UNDERSTAND | November 12, 2015

2016 Global Entrepreneurship Index Provides Roadmap for Policymakers Leaders on Entrepreneurship Growth

Photo Credit:

Washington, D.C. – Data released today in the 2016 Global Entrepreneurship Index (GEI) provides key information for policymakers and government leaders worldwide to strengthen their entrepreneurial ecosystems and promote high-growth, high-impact entrepreneurship, including insights for regional development.

The Global Entrepreneurship Network and the GEDI Institute released the Index today in preparation for Global Entrepreneurship Week (GEW) celebrations (Nov. 16-22). Findings from the Index will drive policy discussions at events around the world during GEW, to help countries and their cities develop best practices and sustainable plans.

“To be entrepreneurial, a country does not necessarily need the most entrepreneurs. They need the best,” said Zoltan Acs, the founder and president of the GEDI Institute. “We must look to the countries with entrepreneurship-rich ecosystems to discover best practices and strengthen the world’s entrepreneurship ecosystem.”

The GEI not only ranks more than 130 countries on their entrepreneurial ecosystems but also provides a framework for understanding how those countries measure up against neighboring ecosystems. The report indicates that countries in different regions have vastly different issues that need to be addressed for entrepreneurial growth. The Index identifies those regional issues and also provides examples of model systems – like Denmark in Europe – for others in the area to follow.

The report indicates the Asia-Pacific region should increase export-focus among entrepreneurs, Europe needs to help individuals perceive entrepreneurship opportunities and that the Middle East and North Africa should reduce overall business risk. North America needs to improve entrepreneur visibility in their communities, and South and Central America, as well as the Caribbean, must invest to develop new technology from within the region. The report also shows that Sub-Saharan Africa needs to support post-secondary education.

The GEI measures a country’s entrepreneurial ecosystem by combining individual data such as opportunity recognition, startup skills and risk acceptance, with institutional measures, including urbanization, education and economic freedom. These measurements help distinguish self-employment and replicative entrepreneurship from the innovative, productive and rapidly growing entrepreneurial ventures that drive real economic growth.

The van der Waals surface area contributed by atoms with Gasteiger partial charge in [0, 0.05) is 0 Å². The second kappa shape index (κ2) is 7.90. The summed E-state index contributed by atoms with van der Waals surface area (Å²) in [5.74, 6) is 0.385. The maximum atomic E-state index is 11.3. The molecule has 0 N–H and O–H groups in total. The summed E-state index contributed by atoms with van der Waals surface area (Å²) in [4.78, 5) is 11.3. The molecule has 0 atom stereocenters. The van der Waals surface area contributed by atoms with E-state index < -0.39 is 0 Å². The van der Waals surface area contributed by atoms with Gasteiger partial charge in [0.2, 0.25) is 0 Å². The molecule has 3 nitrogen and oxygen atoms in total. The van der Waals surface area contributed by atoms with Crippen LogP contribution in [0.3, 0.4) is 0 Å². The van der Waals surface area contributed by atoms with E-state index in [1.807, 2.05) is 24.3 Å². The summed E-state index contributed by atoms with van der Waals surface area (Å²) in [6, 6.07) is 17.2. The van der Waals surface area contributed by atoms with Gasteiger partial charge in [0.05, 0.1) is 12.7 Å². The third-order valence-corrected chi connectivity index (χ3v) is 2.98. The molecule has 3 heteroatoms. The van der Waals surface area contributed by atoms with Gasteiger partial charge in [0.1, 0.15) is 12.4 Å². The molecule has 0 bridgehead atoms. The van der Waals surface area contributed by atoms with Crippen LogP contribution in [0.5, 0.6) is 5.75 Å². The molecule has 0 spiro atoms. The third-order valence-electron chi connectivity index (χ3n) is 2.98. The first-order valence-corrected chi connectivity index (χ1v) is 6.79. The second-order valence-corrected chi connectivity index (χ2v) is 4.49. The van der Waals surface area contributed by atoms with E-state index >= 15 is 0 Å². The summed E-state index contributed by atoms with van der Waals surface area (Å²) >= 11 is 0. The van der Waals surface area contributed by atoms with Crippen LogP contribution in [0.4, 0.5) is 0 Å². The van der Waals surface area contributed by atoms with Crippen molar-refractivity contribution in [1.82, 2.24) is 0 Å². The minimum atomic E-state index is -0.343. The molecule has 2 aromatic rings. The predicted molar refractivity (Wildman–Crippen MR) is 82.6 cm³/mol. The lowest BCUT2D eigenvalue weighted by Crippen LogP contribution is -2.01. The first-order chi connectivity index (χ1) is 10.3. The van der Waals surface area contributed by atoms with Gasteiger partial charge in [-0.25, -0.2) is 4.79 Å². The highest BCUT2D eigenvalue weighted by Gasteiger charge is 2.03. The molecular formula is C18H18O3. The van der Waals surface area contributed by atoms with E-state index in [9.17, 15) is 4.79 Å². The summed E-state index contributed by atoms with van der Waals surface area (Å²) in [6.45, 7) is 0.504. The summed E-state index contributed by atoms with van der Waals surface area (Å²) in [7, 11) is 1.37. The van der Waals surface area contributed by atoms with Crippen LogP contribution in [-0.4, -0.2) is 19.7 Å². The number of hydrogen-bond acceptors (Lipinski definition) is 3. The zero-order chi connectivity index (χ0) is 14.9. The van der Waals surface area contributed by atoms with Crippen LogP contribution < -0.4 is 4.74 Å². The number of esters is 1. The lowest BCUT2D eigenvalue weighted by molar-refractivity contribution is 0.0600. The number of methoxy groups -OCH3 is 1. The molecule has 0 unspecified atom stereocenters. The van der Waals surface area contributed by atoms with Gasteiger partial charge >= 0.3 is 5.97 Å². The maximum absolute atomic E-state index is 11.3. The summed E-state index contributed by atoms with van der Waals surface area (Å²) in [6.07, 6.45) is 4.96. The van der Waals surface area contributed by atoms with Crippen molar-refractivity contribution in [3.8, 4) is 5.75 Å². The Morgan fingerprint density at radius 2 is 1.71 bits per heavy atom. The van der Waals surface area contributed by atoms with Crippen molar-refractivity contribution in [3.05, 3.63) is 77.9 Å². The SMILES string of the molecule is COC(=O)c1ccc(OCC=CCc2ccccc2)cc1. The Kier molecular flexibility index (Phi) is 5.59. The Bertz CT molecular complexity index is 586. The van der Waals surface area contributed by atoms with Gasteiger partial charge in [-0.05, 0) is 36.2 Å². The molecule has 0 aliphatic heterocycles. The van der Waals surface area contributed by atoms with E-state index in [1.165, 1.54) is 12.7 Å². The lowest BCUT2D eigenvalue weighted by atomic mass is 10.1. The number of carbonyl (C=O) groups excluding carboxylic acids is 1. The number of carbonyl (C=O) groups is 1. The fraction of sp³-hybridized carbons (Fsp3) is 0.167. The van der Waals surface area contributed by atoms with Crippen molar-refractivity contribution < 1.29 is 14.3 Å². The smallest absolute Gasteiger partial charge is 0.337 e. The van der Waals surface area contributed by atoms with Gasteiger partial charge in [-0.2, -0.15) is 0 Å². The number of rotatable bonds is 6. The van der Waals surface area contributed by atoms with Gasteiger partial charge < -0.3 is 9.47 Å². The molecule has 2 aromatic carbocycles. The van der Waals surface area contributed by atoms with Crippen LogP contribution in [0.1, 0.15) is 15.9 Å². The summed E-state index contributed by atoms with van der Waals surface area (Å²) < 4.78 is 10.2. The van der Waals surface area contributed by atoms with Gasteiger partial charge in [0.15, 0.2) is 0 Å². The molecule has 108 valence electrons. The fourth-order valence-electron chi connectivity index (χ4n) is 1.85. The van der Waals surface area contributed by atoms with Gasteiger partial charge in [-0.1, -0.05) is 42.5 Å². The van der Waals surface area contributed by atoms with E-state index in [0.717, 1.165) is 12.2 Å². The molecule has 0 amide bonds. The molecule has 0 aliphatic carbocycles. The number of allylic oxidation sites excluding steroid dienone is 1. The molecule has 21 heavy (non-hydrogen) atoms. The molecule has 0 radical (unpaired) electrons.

“It is vitally important to recognize and study benchmark countries, their policies and initiatives,” said Jonathan Ortmans, president of the Global Entrepreneurship Network. “This Index provides practical guidance to help policymakers really have an impact, not just copy what is happening on the other side of the world.”

This is first time quality of life components have been factored into the report, and the Index indicates there is a positive correlation between robust entrepreneurial ecosystems and quality of life factors.

The report looked at GDP, income equality, economic freedom and peace. The most correlation was found between the entrepreneurial ecosystem rankings measured against digital evolution and environmental performance factors.

The United States topped the rankings again this year, with a GEI score of 86.2. Canada placed second (79.5) and Australia came in third (78.0), and was first in the Asia-Pacific region. The top 10 countries for 2016 show a pattern similar to last year’s – they are high-income and mostly European nations. Australia was followed by (in order) Denmark, Sweden, Taiwan, Iceland, Switzerland, the United Kingdom and France.

The United Kingdom fell in ranking this year, moving from fourth to ninth place. This was primarily driven by declines in four individual level variables over a three year period – education level among entrepreneurs, competitors, new products and exports. Because the scores in the highest range are so close, small changes in score from one year to the next can produce a relatively large shift in ranks among the top 10.

Top regional leaders included the United States in North America, Australia in the Asia-Pacific region, Denmark in Europe, Chile in South and Central America/the Caribbean, and South Africa in Sub-Saharan Africa.

Ainsley holds a Masters of Environmental Management from the Yale School of Forestry & Environmental Studies and a Bachelors in Economics from… About the author